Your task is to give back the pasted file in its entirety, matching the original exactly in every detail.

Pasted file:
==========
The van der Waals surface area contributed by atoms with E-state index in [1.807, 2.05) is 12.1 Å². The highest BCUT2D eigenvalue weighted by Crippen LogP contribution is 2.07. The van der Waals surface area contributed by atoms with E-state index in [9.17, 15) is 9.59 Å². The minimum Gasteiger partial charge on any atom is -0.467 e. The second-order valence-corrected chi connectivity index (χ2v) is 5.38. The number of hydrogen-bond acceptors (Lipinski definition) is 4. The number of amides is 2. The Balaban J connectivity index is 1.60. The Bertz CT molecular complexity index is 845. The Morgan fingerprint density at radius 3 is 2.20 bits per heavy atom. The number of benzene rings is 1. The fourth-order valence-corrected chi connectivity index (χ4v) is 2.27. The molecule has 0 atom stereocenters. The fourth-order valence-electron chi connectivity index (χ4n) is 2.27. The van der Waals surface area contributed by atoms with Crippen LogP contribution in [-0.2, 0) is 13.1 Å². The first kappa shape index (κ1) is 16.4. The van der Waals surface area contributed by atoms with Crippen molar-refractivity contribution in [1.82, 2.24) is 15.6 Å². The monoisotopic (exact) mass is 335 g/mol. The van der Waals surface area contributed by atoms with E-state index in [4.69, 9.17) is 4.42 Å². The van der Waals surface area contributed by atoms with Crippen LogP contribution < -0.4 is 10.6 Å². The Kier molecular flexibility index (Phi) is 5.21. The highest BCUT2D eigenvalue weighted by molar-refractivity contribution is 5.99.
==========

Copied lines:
The van der Waals surface area contributed by atoms with E-state index in [1.807, 2.05) is 12.1 Å². The highest BCUT2D eigenvalue weighted by Crippen LogP contribution is 2.07. The van der Waals surface area contributed by atoms with E-state index in [9.17, 15) is 9.59 Å². The minimum Gasteiger partial charge on any atom is -0.467 e. The second-order valence-corrected chi connectivity index (χ2v) is 5.38. The number of hydrogen-bond acceptors (Lipinski definition) is 4. The number of amides is 2. The Balaban J connectivity index is 1.60. The Bertz CT molecular complexity index is 845. The Morgan fingerprint density at radius 3 is 2.20 bits per heavy atom. The number of benzene rings is 1. The fourth-order valence-corrected chi connectivity index (χ4v) is 2.27. The molecule has 0 atom stereocenters. The fourth-order valence-electron chi connectivity index (χ4n) is 2.27. The van der Waals surface area contributed by atoms with Crippen LogP contribution in [-0.2, 0) is 13.1 Å². The first kappa shape index (κ1) is 16.4. The van der Waals surface area contributed by atoms with Crippen molar-refractivity contribution in [1.82, 2.24) is 15.6 Å². The monoisotopic (exact) mass is 335 g/mol. The van der Waals surface area contributed by atoms with E-state index in [4.69, 9.17) is 4.42 Å². The van der Waals surface area contributed by atoms with Crippen LogP contribution < -0.4 is 10.6 Å². The Kier molecular flexibility index (Phi) is 5.21. The highest BCUT2D eigenvalue weighted by molar-refractivity contribution is 5.99.